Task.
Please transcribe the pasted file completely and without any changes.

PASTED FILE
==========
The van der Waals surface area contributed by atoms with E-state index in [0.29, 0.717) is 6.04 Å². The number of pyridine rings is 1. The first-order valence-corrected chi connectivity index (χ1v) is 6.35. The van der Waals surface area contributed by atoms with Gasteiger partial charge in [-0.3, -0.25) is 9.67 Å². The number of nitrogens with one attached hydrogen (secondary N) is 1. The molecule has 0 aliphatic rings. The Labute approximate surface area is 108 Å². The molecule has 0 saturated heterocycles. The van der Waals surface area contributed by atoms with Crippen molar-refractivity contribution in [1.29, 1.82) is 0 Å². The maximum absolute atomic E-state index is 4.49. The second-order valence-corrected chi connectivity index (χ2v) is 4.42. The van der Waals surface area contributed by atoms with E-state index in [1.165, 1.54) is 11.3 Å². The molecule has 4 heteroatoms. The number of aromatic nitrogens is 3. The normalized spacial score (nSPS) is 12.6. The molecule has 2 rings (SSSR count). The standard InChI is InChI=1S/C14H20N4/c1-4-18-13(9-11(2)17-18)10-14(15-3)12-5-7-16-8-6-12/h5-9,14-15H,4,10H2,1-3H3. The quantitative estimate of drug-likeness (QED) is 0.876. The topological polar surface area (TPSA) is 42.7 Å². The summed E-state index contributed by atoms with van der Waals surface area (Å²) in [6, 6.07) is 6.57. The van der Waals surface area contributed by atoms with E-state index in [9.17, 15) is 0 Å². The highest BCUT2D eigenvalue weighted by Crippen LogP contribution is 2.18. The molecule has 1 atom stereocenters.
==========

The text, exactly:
The van der Waals surface area contributed by atoms with E-state index in [0.29, 0.717) is 6.04 Å². The number of pyridine rings is 1. The first-order valence-corrected chi connectivity index (χ1v) is 6.35. The van der Waals surface area contributed by atoms with Gasteiger partial charge in [-0.3, -0.25) is 9.67 Å². The number of nitrogens with one attached hydrogen (secondary N) is 1. The molecule has 0 aliphatic rings. The Labute approximate surface area is 108 Å². The molecule has 0 saturated heterocycles. The van der Waals surface area contributed by atoms with Crippen molar-refractivity contribution in [1.29, 1.82) is 0 Å². The maximum absolute atomic E-state index is 4.49. The second-order valence-corrected chi connectivity index (χ2v) is 4.42. The van der Waals surface area contributed by atoms with E-state index in [1.165, 1.54) is 11.3 Å². The molecule has 4 heteroatoms. The number of aromatic nitrogens is 3. The normalized spacial score (nSPS) is 12.6. The molecule has 2 rings (SSSR count). The standard InChI is InChI=1S/C14H20N4/c1-4-18-13(9-11(2)17-18)10-14(15-3)12-5-7-16-8-6-12/h5-9,14-15H,4,10H2,1-3H3. The quantitative estimate of drug-likeness (QED) is 0.876. The topological polar surface area (TPSA) is 42.7 Å². The summed E-state index contributed by atoms with van der Waals surface area (Å²) in [6, 6.07) is 6.57. The van der Waals surface area contributed by atoms with E-state index in [9.17, 15) is 0 Å². The highest BCUT2D eigenvalue weighted by Crippen LogP contribution is 2.18. The molecule has 1 atom stereocenters.